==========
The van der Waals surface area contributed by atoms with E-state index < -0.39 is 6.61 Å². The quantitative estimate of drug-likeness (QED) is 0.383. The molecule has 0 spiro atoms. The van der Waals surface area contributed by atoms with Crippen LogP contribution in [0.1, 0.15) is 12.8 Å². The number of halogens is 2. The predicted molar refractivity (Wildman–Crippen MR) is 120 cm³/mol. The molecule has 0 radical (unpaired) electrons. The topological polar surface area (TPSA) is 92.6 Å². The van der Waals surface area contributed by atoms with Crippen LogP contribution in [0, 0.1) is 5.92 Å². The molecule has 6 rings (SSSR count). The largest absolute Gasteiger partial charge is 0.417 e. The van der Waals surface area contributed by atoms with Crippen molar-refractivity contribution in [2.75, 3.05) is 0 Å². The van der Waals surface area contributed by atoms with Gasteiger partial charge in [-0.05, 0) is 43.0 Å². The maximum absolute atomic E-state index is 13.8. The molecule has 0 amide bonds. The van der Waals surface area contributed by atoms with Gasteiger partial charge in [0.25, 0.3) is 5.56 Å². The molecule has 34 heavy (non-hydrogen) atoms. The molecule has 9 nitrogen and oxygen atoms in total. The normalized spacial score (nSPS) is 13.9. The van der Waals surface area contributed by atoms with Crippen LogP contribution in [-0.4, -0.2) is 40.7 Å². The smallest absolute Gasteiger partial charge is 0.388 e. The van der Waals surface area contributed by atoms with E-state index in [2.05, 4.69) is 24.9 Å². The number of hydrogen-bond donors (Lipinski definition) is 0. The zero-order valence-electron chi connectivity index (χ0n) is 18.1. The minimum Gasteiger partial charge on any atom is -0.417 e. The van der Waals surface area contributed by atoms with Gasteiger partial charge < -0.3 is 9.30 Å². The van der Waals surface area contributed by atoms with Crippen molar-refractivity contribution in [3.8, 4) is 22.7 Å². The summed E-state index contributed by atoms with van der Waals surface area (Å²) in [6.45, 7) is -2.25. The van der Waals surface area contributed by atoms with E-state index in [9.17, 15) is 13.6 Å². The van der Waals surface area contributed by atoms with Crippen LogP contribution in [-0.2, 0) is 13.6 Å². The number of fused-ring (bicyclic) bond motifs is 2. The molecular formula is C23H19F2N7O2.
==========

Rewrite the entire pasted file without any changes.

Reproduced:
The van der Waals surface area contributed by atoms with E-state index < -0.39 is 6.61 Å². The quantitative estimate of drug-likeness (QED) is 0.383. The molecule has 0 spiro atoms. The van der Waals surface area contributed by atoms with Crippen LogP contribution in [0.1, 0.15) is 12.8 Å². The number of halogens is 2. The predicted molar refractivity (Wildman–Crippen MR) is 120 cm³/mol. The molecule has 0 radical (unpaired) electrons. The topological polar surface area (TPSA) is 92.6 Å². The van der Waals surface area contributed by atoms with Crippen LogP contribution in [0, 0.1) is 5.92 Å². The molecule has 6 rings (SSSR count). The largest absolute Gasteiger partial charge is 0.417 e. The van der Waals surface area contributed by atoms with Crippen molar-refractivity contribution in [2.75, 3.05) is 0 Å². The van der Waals surface area contributed by atoms with Gasteiger partial charge in [-0.05, 0) is 43.0 Å². The maximum absolute atomic E-state index is 13.8. The molecule has 0 amide bonds. The van der Waals surface area contributed by atoms with Gasteiger partial charge in [0.25, 0.3) is 5.56 Å². The molecule has 34 heavy (non-hydrogen) atoms. The molecule has 9 nitrogen and oxygen atoms in total. The normalized spacial score (nSPS) is 13.9. The van der Waals surface area contributed by atoms with Crippen LogP contribution in [-0.4, -0.2) is 40.7 Å². The smallest absolute Gasteiger partial charge is 0.388 e. The van der Waals surface area contributed by atoms with E-state index in [2.05, 4.69) is 24.9 Å². The number of hydrogen-bond donors (Lipinski definition) is 0. The zero-order valence-electron chi connectivity index (χ0n) is 18.1. The minimum Gasteiger partial charge on any atom is -0.417 e. The van der Waals surface area contributed by atoms with Gasteiger partial charge < -0.3 is 9.30 Å². The van der Waals surface area contributed by atoms with Crippen molar-refractivity contribution in [3.8, 4) is 22.7 Å². The summed E-state index contributed by atoms with van der Waals surface area (Å²) in [6.45, 7) is -2.25. The van der Waals surface area contributed by atoms with E-state index in [9.17, 15) is 13.6 Å². The van der Waals surface area contributed by atoms with Crippen LogP contribution in [-0.2, 0) is 13.6 Å². The number of fused-ring (bicyclic) bond motifs is 2. The molecular formula is C23H19F2N7O2.